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Effects of early exercise in traumatic brain-injured rats with changes in motor ability, brain tissue, and biomarkers
Chung Kwon Kim 1,2,3,# (Research Professor), Jee Soo Park2,4,# (Research worker), Eunji Kim3 (Research worker), Min-Kyun Oh5 (Professor), Yong-Taek Lee6 (Professor), Kyung Jae Yoon6 (Professor), Kyeung Min Joo 1,2,3 (Professor), Kyunghoon lee 1,4 (Professor), Young Sook Park 7,* (Professor)
1Biomedical Institute for Convergence at SKKU (BICS), Sungkyunkwan University, Suwon 16419, Korea,
2Single Cell Network Research Center, Sungkyunkwan University School of Medicine, Suwon 16149, Korea,
3Medical Innovation Technology Inc. (MEDINNO Inc.), Ace High-End Tower Classic 26, Seoul, 08517, Korea,
4Anatomy and Cell Biology, Sungkyunkwan University School of Medicine, Suwon 16149, Korea,
5Rehabilitation Medicine, Gyeongsang National University Changwon Hospital, Gyeongsang National University Graduate School of Medicine,
6Physical & Rehabilitation Medicine, Kangbuk Samsung Hospital, Sungkyunkwan University School of Medicine, Seoul, Korea,
7Physical & Rehabilitation Medicine, Samsung Changwon Hospital, Sungkyunkwan University School of Medicine, Changwon, Korea
Traumatic brain injury (TBI) is brain damage caused by the application of external mechanical forces. TBI can lead to temporary or permanent impairment of physical and cognitive abilities resulting in abnormal behavior. We recently observed that a single session of early exercise in animals with TBI improved behavioral performance in the absence of cognitive abnormalities. In the present study, we investigated the therapeutic effects of continuous exercise during the early stages of TBI in rats. Continuous low-intensity exercise in early-stage improves locomotion recovery in TBI in animal models; however, it does not significantly enhance short-term memory. Moreover, continuous early exercise not only reduces protein expression of cerebral damage-related markers, such as Glial Fibrillary Acid Protein (GFAP), Neuron-Specific Enolase (NSE), S100モ, Protein Gene Products 9.5 (PGP9.5), and Heat Shock Protein 70 (HSP70) but also decreases the expression of apoptosis-related protein BAX and cleaved caspase 3. Furthermore, exercise training in animals with TBI decreases microglia activation and the expression of inflammatory cytokines in the serum, such as CCL20, IL-13, IL-1メ, and IL-1モ. These findings demonstrate that early exercise therapy for TBI may be an effective strategy to improve physiological function, and that serum protein levels are useful biomarkers for predicting the effectiveness of early exercise therapy.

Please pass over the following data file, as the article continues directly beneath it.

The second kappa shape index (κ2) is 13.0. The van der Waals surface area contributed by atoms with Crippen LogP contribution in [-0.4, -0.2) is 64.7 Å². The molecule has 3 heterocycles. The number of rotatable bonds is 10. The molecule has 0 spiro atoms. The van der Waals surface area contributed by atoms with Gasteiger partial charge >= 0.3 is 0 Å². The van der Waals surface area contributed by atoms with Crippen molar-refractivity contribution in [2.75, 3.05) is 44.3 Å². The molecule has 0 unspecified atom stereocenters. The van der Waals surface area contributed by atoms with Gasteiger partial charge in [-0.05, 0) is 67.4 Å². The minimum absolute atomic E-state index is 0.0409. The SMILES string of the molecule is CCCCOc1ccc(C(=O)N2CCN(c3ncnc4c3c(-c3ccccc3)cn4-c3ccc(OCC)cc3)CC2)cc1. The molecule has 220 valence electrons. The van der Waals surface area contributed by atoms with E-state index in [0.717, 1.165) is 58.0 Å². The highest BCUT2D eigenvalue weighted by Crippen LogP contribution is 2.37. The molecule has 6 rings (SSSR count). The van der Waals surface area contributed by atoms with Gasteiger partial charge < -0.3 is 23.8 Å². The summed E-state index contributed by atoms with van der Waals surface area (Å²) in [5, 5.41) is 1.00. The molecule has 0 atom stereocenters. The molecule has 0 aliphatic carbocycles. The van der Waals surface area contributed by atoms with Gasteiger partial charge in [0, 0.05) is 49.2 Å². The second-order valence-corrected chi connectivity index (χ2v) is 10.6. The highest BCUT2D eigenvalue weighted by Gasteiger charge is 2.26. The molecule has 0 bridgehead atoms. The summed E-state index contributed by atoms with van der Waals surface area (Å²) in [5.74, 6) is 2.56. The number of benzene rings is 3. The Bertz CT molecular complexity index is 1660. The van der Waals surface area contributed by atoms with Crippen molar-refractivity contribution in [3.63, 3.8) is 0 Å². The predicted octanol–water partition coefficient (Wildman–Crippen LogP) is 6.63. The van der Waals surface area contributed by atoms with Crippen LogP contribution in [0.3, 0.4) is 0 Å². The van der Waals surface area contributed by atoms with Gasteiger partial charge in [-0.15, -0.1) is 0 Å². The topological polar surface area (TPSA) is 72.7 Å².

Abstract, Accepted Manuscript(in press) [Submitted on June 13, 2022, Accepted on August 17, 2022]
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